Progressive scan question

Discussion in 'Displays' started by Jon Mercer, Oct 6, 2003.

  1. Jon Mercer

    Jon Mercer Second Unit

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    With a HDTV is progessive scan really going to benefit?
    What exactly does it do?
     
  2. greg_t

    greg_t Screenwriter

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    That depends on what progressive scan dvd player you have and what TV you have. All progressive scan dvd players have a chip called a deinterlacer in them, that converts the interlaced (480i) signal to progressive (480p). HDTV's also have deinterlacers built in. Some HDTV deinterlacers convert 480i to 480p, and some convert 480i to 540p. So even if you have a regular dvd player hooked to an HDTV, you can get progressive scan. The quality of that progressive scan conversion varies from dvd player to player and from HDTV to HDTV. For example, dvd players with the Farjouda deinterlacing chips are among the best and will outdo most, if not all, deinterlacers built into TV sets. But if you have a set with a good deinterlacer, like a Pioneer or Toshiba, a progressive scan player may not help much if any. It is generally considered best to let the dvd player do the deinterlacing because it is done in the digital domain and requires fewer digital to analog conversions. Hope this helps some. This topic can be pretty complex. I recommend reading the following:

    http://www.hometheaterhifi.com/volum...e-10-2000.html
     
  3. Mark:F

    Mark:F Stunt Coordinator

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    Greg - I'm about to get a Sony KV-34XBR910 TV and use my existing Toshiba DVD - 5 disc, no progressive scan, but I think it's a pretty high quality machine...have you an opinion on the Sony's "Cinamotion" Reverse 3:2 Pulldown Technology?
     
  4. Jon Mercer

    Jon Mercer Second Unit

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    Thanks a bunch for the detailed info, yes it did help.
     
  5. Lew Crippen

    Lew Crippen Executive Producer

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  6. David Abrams

    David Abrams Stunt Coordinator

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    Mark,

    The Sony does do a good job of line processing; however, the Toshiba player that you have has what is called a chroma upsampling bug in the MPEG Decoder. Now, this may not be a huge issue for you if you haven't noticed what this is or what it is doing to your picture. If you are to pick up another player I would recommend a progressive scan player that has the faroudja chipset without the chroma upsampling bug. There were a few excellent players from Panasonic but they are now hard to come by that were awesome Progressive Scan DVD Players.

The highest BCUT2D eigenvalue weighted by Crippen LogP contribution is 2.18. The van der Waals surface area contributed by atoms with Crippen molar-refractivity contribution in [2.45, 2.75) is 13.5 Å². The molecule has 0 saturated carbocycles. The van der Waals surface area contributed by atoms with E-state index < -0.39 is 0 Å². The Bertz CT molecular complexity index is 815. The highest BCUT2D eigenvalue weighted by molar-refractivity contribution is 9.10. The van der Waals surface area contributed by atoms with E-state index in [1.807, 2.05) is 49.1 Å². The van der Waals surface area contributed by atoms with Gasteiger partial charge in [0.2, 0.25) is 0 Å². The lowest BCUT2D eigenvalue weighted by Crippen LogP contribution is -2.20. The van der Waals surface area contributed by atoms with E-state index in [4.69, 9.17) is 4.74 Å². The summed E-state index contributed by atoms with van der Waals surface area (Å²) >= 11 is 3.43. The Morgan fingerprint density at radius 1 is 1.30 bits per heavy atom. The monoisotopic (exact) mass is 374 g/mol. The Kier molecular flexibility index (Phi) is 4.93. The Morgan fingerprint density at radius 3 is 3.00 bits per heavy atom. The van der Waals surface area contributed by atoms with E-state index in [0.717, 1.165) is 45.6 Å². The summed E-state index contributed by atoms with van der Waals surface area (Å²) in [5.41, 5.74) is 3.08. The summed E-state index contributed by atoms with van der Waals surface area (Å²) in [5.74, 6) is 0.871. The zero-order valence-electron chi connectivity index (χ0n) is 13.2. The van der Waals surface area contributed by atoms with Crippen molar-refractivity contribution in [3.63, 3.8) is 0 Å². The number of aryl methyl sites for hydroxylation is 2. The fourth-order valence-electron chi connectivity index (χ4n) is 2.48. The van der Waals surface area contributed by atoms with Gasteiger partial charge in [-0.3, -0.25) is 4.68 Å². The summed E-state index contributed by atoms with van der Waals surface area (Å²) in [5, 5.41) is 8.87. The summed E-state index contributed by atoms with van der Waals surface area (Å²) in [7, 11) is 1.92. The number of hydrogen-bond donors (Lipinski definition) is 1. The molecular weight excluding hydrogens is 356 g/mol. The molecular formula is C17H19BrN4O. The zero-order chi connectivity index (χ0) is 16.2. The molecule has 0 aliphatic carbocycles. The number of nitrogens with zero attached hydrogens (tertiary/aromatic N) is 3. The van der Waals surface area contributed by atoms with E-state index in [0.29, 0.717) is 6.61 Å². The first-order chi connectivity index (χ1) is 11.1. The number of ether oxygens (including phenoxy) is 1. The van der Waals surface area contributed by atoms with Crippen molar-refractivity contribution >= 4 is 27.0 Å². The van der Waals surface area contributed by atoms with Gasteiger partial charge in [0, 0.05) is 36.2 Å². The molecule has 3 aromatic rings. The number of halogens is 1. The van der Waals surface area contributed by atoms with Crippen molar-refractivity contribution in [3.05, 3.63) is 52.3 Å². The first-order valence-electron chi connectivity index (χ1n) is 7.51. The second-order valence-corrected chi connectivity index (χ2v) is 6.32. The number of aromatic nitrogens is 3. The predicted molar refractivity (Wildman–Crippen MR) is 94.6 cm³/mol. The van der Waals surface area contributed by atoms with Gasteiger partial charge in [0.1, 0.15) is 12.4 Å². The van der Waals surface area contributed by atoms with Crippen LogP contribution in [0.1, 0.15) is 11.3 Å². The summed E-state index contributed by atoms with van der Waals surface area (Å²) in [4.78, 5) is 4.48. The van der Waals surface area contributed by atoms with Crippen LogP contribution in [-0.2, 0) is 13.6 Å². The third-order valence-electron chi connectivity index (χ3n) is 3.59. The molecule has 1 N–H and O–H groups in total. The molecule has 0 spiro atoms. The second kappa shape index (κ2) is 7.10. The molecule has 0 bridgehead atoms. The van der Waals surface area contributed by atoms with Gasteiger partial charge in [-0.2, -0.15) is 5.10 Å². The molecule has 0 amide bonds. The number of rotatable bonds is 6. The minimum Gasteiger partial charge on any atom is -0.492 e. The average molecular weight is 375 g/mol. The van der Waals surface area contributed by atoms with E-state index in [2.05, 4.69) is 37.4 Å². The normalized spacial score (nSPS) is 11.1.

Regards,
     
  7. Mark:F

    Mark:F Stunt Coordinator

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    David,
    Thanks to you and Lew for the advice...I've not noticed any problems with my current DVD, maybe because I'm viewing on an even older Toshiba TV...so I may well have trouble once I run things thru the Sony 910..David, what progressive players are there now without the bug?
     
  8. David Abrams

    David Abrams Stunt Coordinator

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    Mark,

    Honestly I am not sure what is available that I would recommend. If you can find a Panasonic XP-30 or XP-50 I would pick one up quick. Those players were excellent at progressive video out. No chroma bug, excellent frequency response, correct output levels, ect...Anyhow, they were discontinued for new models and I have not seen or tested any of the new Panasonics yet.

    Regards,
     
  9. Michael TLV

    Michael TLV THX Video Instructor/Calibrator

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    Greetings

    The new Panny DVD units like the S35 and S55 ... have both the chroma bug and much poorer deinterlacing than the previous year's line up.

    Regards
     
  10. Chris Tedesco

    Chris Tedesco Second Unit

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    Here's a question:

    I just bought a 36XBR800 unit. I was thinking about buying the Pioneer 563A Pure Cinema DVD Player. One reason is because it has Progressive Scan. But if my HDTV can do the reverse 3:2 pulldown better, I'll hold off on buying another DVD player and stick with my Panny 120-a.
     

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